[MaFLa] Reminder: invitation to a philosophy lecture

Krisztina Biber Biberk at ceu.hu
Mon Feb 2 09:32:57 CET 2009


The CEU Philosophy Department cordially invites you to a talk 
(as part of its Departmental Colloquium series)
by
David Lauer (Freie Universität, Berlin))
on

The World in View. McDowell vs. Brandom on the Necessity of Experience

Tuesday, 3 February, 2009, 5.30 PM, Zrinyi 14, Room 412


ABSTRACT
Discussion of John McDowell’s contribution to the philosophy of
perception tends to concentrate on his conceptualism - the thesis that
the contents of perceptual experience are „conceptual through and
through“. However, this astounding claim of McDowell’s is in fact
just a corollary of two more basic tenets of his philosophy, namely the
rejection of what Sellarsians call the „Myth of the Given“, and a
commitment to what McDowell himself calls „Minimal Empiricism“.
Therefore, in order to assess the credentials of McDowell’s
conceptualism, his reasons for holding on to these tenets should be
assessed. I will do so for the latter of the two. Minimal Empiricism is
the thesis that we cannot understand our empirical beliefs as being
about the world - and therefore, as being beliefs - if experience does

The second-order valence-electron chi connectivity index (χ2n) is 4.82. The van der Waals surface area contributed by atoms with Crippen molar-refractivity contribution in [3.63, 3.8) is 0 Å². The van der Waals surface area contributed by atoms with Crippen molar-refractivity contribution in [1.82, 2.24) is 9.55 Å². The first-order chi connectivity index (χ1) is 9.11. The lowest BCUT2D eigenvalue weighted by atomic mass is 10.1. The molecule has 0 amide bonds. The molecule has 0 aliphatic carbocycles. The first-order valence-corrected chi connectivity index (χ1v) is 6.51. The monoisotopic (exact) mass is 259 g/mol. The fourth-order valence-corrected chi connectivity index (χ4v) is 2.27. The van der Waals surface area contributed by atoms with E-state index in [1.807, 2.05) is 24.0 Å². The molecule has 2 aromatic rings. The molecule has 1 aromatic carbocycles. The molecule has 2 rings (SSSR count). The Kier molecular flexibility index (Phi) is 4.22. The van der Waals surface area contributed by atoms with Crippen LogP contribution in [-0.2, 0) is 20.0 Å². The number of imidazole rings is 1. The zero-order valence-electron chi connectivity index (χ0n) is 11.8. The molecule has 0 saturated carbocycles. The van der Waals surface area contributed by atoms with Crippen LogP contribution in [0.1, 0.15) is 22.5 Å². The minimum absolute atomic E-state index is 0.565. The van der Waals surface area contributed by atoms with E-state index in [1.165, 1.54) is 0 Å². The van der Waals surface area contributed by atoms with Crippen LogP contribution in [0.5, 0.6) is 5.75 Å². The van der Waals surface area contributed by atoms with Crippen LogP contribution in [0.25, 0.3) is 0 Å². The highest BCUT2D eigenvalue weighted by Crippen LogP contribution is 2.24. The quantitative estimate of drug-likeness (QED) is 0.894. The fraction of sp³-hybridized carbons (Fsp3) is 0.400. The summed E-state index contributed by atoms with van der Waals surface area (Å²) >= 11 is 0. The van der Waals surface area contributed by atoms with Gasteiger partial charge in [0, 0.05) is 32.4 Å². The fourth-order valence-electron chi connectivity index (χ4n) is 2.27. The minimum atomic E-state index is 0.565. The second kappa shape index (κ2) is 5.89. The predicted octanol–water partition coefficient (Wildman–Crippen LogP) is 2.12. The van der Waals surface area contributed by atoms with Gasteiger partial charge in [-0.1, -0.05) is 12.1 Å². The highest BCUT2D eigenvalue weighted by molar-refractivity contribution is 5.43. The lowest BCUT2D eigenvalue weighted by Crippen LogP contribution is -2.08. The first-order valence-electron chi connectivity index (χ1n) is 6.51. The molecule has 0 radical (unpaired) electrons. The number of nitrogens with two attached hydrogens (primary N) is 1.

not offer us reasons for them. Many commentators have complained that
they cannot find a satisfying argument for this thesis in Mind and
World. I will try to reconstruct an argument for Minimal Empiricism on
McDowell’s behalf, using materials gathered from a series of exchanges
between him and Robert Brandom, which revolves around a thought
experiment originally introduced by Brandom and known as the story of
the chickensexers. Brandom, like Davidson, thinks that we cannot and
need not make sense of experience as offering us reasons for belief, and
that we can understand the intentionality and world-involvingness of our
thought and talk without relying on any theoretical notion of experience
altogether. Against this, McDowell defends the claim that casting out
experience from the realm of rational relations renders the position of
the epistemic subject toward the world unrecognizable and therefore
makes intentionality unintelligible. I will reconstruct McDowell as
arguing for the idea that without reconstructing intentional
world-involvingness as a structural feature of the sensory consciousness
of an epistemic subject, as part and parcel of the phenomenology of our
being-in-the-world, any attempt to exorcise the Myth of the Given (which
unites McDowell with Brandom and Davidson) would remain incomplete.





Kriszta Biber
Department Coordinator
Philosophy Department
Tel: 36-1-327-3806
Fax: 36-1-327-3072
E-mail: biberk at ceu.hu 
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